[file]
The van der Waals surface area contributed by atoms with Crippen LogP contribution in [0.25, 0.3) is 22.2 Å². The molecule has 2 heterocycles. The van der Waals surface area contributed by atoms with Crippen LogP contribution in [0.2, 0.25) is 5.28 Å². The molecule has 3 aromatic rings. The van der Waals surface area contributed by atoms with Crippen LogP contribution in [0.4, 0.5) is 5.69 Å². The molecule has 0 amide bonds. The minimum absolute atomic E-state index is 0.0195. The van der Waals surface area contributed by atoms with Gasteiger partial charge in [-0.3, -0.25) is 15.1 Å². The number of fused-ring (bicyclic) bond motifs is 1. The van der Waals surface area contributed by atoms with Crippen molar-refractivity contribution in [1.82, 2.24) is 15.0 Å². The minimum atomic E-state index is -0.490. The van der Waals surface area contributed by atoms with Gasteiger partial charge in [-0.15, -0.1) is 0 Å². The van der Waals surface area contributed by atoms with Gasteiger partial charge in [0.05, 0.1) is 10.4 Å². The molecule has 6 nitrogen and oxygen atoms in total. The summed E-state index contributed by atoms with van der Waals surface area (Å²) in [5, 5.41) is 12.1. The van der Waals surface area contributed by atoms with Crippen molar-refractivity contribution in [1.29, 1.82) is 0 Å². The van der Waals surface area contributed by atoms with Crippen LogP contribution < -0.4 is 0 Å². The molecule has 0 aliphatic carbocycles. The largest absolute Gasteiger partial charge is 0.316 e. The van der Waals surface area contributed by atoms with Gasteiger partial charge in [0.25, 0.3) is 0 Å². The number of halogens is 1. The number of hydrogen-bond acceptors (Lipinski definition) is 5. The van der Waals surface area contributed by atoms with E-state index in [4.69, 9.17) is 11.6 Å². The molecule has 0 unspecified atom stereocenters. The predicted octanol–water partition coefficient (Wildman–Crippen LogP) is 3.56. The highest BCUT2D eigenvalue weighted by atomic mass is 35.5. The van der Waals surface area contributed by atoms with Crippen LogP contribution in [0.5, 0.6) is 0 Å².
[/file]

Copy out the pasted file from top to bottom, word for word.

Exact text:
The van der Waals surface area contributed by atoms with Crippen LogP contribution in [0.25, 0.3) is 22.2 Å². The molecule has 2 heterocycles. The van der Waals surface area contributed by atoms with Crippen LogP contribution in [0.2, 0.25) is 5.28 Å². The molecule has 3 aromatic rings. The van der Waals surface area contributed by atoms with Crippen LogP contribution in [0.4, 0.5) is 5.69 Å². The molecule has 0 amide bonds. The minimum absolute atomic E-state index is 0.0195. The van der Waals surface area contributed by atoms with Gasteiger partial charge in [-0.3, -0.25) is 15.1 Å². The number of fused-ring (bicyclic) bond motifs is 1. The van der Waals surface area contributed by atoms with Crippen molar-refractivity contribution in [1.82, 2.24) is 15.0 Å². The minimum atomic E-state index is -0.490. The van der Waals surface area contributed by atoms with Gasteiger partial charge in [-0.15, -0.1) is 0 Å². The van der Waals surface area contributed by atoms with Gasteiger partial charge in [0.05, 0.1) is 10.4 Å². The molecule has 6 nitrogen and oxygen atoms in total. The summed E-state index contributed by atoms with van der Waals surface area (Å²) in [5, 5.41) is 12.1. The van der Waals surface area contributed by atoms with Crippen molar-refractivity contribution in [1.29, 1.82) is 0 Å². The van der Waals surface area contributed by atoms with Crippen LogP contribution < -0.4 is 0 Å². The molecule has 0 aliphatic carbocycles. The largest absolute Gasteiger partial charge is 0.316 e. The van der Waals surface area contributed by atoms with Gasteiger partial charge in [0.25, 0.3) is 0 Å². The number of halogens is 1. The number of hydrogen-bond acceptors (Lipinski definition) is 5. The van der Waals surface area contributed by atoms with E-state index in [4.69, 9.17) is 11.6 Å². The molecule has 0 unspecified atom stereocenters. The predicted octanol–water partition coefficient (Wildman–Crippen LogP) is 3.56. The highest BCUT2D eigenvalue weighted by atomic mass is 35.5. The van der Waals surface area contributed by atoms with Crippen LogP contribution in [0.5, 0.6) is 0 Å².